Theses Doctoral

The Influence of Discriminatory Beliefs on Practice

Armbrister, Adria

Black women in the United States suffer disproportionately from a number of chronic and acute diseases. Not only do black women suffer from these diseases, they also have poorer outcomes and higher levels of morbidity and mortality than others. Years of biomedical and social science research have identified various permutations of patient-level factors, including cultural mistrust and genetic predisposition, to explain the existence of this race and gender-specific reality. However, few studies have looked at physician-level influences on poor health results for black women.
Through the use of face-to-face and internet-based instruments combining patient vignettes and closed and open-ended treatment questions, the Implicit Association Test (IAT) and a series of measures of explicit discriminatory beliefs, this study used the case of Systemic Lupus Erythematosus (SLE) to illustrate how and whether decisions about medical treatment and follow-up for black women patients differ from decisions made for white women patients in varying degrees according to: the patient´s race; the severity of symptoms; the physician's perception of the patient's personal characteristics (e.g., personality, mood); the physician's demographic characteristics; and the physician´s score on the discriminatory belief measures named above. The study has collected data from 94 rheumatologists.
The study enabled the assessment of differences in treatment recommendations for women SLE patients presenting with symptoms of lupus nephritis (LN), a fairly common organ involvement for people with SLE. The only difference between the patients seen by the doctors through the study was their race, black or white, so the study asked whether treatment recommendations were significantly different for black patients as compared to white patients. The study also asked whether these treatment decisions could be predicted by scores on a series of measures of implicit (unconscious) and explicit racial bias. Overall, this study did not find evidence that physicians recommended less optimal treatment to black patients. Several possible reasons for the non-significant findings are discussed.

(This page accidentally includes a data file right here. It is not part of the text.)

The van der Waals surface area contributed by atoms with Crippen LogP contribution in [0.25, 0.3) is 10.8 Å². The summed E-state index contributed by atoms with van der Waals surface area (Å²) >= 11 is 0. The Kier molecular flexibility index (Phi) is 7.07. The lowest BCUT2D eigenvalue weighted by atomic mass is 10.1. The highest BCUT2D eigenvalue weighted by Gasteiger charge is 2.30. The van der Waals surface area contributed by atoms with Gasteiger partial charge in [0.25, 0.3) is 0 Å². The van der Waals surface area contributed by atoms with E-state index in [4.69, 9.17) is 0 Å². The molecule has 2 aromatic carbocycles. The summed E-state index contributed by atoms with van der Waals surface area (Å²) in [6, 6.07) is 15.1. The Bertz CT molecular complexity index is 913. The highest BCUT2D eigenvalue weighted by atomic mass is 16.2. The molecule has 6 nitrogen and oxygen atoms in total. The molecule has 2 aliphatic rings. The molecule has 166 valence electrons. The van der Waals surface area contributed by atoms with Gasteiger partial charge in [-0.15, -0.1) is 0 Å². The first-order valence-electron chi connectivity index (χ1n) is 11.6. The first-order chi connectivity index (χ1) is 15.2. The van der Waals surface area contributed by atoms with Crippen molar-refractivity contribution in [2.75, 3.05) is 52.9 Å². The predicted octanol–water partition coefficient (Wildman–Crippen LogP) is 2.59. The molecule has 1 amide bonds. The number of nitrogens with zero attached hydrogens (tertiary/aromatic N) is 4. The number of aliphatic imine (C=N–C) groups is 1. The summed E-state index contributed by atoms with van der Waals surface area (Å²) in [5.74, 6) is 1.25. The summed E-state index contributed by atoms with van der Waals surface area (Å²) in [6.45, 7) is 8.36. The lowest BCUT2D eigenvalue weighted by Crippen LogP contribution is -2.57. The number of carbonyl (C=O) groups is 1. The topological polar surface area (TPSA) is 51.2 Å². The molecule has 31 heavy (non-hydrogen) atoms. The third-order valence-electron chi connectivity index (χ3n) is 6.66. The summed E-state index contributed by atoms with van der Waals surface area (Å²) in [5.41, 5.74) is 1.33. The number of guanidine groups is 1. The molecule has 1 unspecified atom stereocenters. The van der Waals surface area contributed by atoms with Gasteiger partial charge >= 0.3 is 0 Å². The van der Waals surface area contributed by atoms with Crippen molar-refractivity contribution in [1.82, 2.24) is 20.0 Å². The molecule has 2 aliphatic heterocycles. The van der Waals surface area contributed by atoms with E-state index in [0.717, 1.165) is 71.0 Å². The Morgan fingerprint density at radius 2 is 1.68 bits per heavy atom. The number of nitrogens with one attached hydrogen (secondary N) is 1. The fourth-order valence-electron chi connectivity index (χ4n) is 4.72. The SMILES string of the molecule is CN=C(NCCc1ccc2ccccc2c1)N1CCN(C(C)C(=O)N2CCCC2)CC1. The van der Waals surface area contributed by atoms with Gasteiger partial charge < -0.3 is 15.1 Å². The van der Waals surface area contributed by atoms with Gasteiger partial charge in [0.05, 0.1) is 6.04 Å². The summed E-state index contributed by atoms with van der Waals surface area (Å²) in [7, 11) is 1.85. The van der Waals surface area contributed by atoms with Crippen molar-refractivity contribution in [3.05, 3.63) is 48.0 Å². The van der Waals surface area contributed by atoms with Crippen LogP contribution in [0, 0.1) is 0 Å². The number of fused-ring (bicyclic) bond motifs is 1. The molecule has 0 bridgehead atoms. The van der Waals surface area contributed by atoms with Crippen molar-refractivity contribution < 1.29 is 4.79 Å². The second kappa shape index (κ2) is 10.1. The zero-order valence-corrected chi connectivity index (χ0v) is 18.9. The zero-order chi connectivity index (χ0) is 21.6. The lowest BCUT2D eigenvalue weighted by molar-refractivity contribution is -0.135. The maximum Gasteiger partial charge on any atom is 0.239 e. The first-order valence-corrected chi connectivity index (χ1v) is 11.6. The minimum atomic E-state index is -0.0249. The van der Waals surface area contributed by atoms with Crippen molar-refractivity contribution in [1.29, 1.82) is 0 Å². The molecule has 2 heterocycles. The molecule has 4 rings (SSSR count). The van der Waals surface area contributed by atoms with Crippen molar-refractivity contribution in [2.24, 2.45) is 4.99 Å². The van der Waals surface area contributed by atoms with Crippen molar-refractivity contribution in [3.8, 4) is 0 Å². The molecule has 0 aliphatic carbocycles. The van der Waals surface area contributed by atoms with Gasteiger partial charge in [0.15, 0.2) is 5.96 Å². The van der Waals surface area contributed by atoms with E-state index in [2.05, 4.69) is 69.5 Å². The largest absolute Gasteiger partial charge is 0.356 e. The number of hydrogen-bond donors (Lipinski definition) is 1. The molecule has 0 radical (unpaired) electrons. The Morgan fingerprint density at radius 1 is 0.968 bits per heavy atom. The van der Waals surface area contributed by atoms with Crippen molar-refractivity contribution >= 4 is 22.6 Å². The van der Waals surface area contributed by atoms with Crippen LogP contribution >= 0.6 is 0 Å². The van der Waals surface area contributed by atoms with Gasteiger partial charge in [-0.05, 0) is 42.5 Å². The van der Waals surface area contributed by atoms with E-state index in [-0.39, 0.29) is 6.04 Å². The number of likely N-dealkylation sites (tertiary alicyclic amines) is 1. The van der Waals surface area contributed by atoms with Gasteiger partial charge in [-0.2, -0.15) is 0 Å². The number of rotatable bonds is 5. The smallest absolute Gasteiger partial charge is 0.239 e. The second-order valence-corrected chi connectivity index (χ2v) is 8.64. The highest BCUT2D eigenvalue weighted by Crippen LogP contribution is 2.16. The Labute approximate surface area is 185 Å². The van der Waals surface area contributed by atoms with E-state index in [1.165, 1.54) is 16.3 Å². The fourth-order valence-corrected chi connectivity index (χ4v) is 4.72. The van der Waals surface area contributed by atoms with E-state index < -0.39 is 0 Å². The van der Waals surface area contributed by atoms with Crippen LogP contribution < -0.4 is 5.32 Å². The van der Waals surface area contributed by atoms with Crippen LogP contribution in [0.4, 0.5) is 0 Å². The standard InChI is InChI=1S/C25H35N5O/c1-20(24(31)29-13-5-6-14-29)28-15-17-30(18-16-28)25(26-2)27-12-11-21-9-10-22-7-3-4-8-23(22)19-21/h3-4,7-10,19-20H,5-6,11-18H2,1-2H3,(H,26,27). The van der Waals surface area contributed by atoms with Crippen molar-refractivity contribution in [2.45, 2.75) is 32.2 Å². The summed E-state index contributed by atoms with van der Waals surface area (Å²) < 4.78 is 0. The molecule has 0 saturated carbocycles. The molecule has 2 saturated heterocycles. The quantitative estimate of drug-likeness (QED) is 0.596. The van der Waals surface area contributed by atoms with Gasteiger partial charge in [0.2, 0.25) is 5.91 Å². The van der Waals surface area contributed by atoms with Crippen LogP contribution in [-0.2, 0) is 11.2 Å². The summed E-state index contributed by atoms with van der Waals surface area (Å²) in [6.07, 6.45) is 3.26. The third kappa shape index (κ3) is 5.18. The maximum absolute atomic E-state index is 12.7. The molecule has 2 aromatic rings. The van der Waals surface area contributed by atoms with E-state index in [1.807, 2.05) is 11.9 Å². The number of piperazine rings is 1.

The thesis recommends further study and intervention into the identification and treatment of early symptoms of disease among black women to reduce the incidence of avoidable morbidity and mortality in this population. These studies should as well take into account the possibility that over-compensatory behaviors may be exhibited by physician study participants who suspect that their racism or discriminatory beliefs may be revealed through their responses. New methods to obscure explicit and implicit discriminatory measures and to reduce the threat of racism for respondents should be explored.


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More About This Work

Academic Units
Sociomedical Sciences
Thesis Advisors
Phelan, Jo C.
Ph.D., Columbia University
Published Here
August 6, 2014